Local potters craft bowls for the needy
Published 12:00 am Sunday, January 18, 2009
An empty bowl offers no nourishment for those in need of food.
But, when the empty bowls are part of Natchez Clay’s biennial fundraiser, aptly named Empty Bowls, the hungry are fed.
That’s because the money raised for the sale of those bowls will be donated to the Natchez Stewpot.
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But the name of the event can be a little deceiving since the bowls won’t actually be empty.
They will be filled with sausage and chicken gumbo provided by John Hicks from Hicks Distributing.
The fundraiser will be from 11 a.m. until 1 p.m. on Feb. 8 at the Natchez Clay studio on Clifton Avenue. Ticket holders will come on that day, pick out a bowl and have it filled with gumbo. When the gumbo is gone, the bowl is theirs to keep.
Atendees are encouraged to eat in the courtyard area at the Natchez Clay studio but to-go orders are also available.
While the event is only one day in February, the preparation for the event started long ago.
“We started making bowls for this in the summer,” event chairman Amanda Jeansonne said. “Each potter pledges a certain number of bowls at that time.”
The potters’ pledges totaled 300 bowls and ticket holders will have a chance to pick their favorite bowl on the day of the event.
Jeansonne made 30 bowls for the event, which has special meaning for her because her mother was the event’s founder.
“My mom, Edna Ferguson, saw an article about an Empty Bowls event elsewhere,” Jeansonne said. “She came in to the studio and said we can do this.”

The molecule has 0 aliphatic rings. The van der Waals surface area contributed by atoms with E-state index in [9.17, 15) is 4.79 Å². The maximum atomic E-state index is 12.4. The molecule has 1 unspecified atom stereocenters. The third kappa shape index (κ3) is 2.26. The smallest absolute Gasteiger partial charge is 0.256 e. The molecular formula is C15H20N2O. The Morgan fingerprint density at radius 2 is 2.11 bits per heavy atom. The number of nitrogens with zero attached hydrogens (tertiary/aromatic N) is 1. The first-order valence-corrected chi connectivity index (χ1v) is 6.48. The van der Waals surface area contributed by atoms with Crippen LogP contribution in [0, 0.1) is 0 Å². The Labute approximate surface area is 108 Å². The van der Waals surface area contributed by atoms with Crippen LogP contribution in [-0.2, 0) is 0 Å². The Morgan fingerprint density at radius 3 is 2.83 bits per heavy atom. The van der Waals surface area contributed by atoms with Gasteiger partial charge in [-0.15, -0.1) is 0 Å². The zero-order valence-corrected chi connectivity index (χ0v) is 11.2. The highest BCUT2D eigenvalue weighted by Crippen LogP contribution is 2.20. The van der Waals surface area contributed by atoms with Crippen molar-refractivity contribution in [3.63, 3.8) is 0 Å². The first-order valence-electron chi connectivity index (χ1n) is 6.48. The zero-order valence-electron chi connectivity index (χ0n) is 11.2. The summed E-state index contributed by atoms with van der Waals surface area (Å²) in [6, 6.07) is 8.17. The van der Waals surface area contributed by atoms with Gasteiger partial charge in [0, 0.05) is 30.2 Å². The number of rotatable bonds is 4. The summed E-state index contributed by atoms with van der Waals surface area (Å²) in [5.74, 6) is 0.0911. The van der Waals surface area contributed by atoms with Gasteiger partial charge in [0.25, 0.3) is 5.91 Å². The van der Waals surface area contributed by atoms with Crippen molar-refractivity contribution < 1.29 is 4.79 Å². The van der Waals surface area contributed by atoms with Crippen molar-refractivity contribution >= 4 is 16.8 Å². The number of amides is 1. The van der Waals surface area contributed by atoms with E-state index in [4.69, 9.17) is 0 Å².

So, beginning in 2005, every two years, local potters grab some extra clay and pour a little more glaze to create several hundred distinctly unique food vessels.
The final look of each bowl is just a guess even for the potter that created it since the glazing process is not an exact science.
So when the kiln is opened after a firing, it is a bit like a Christmas morning surprise.
“We have test tiles, but you can never know exactly what you are going to get,” said Sara Cochran, resident potter at Natchez Clay. “It is not a fixed process.”
This year’s total is the largest number of bowls ever created for the event.
“We’ve gotten faster,” Jones said. “We just love clay.”
And though all of the potters love clay, it is a deeper love for community that has them spending the hours creating bowls of all shapes and sizes.
“This is a hobby for all of us,” said Donna Jones, owner of Natchez Clay. “But what is important is the cause we are doing it for.”
At the last Empty Bowls event, in 2007, more than $10,000 was raised, and Jones is hoping for more of the same this time
“We’d love to do $10,000 again,” she said.
But no matter the amount raised, 100 percent will be donated to the Stewpot.
“That’s something we are proud of,” Jeansonne said. “There are no overhead expenses that come out of the money raised. It all goes to the Stewpot.”
Tickets for the event are $25 each and can be purchased at Natchez Coffee Company on Franklin Street or by calling Jeansonne at 601-446-9549.
They can also be purchased at Natchez Clay from 1 to 5 p.m. on Saturdays.
Also, on the day of Empty Bowls, there will be a free raffle for a clay party at the studio.
Jones, who co-owns Natchez Clay with Jacque Stahlman, said tickets for the event tend to go quickly.
“After the event is publicized, the tickets don’t last,” Jones said. “They are gone usually within two weeks, if not sooner.”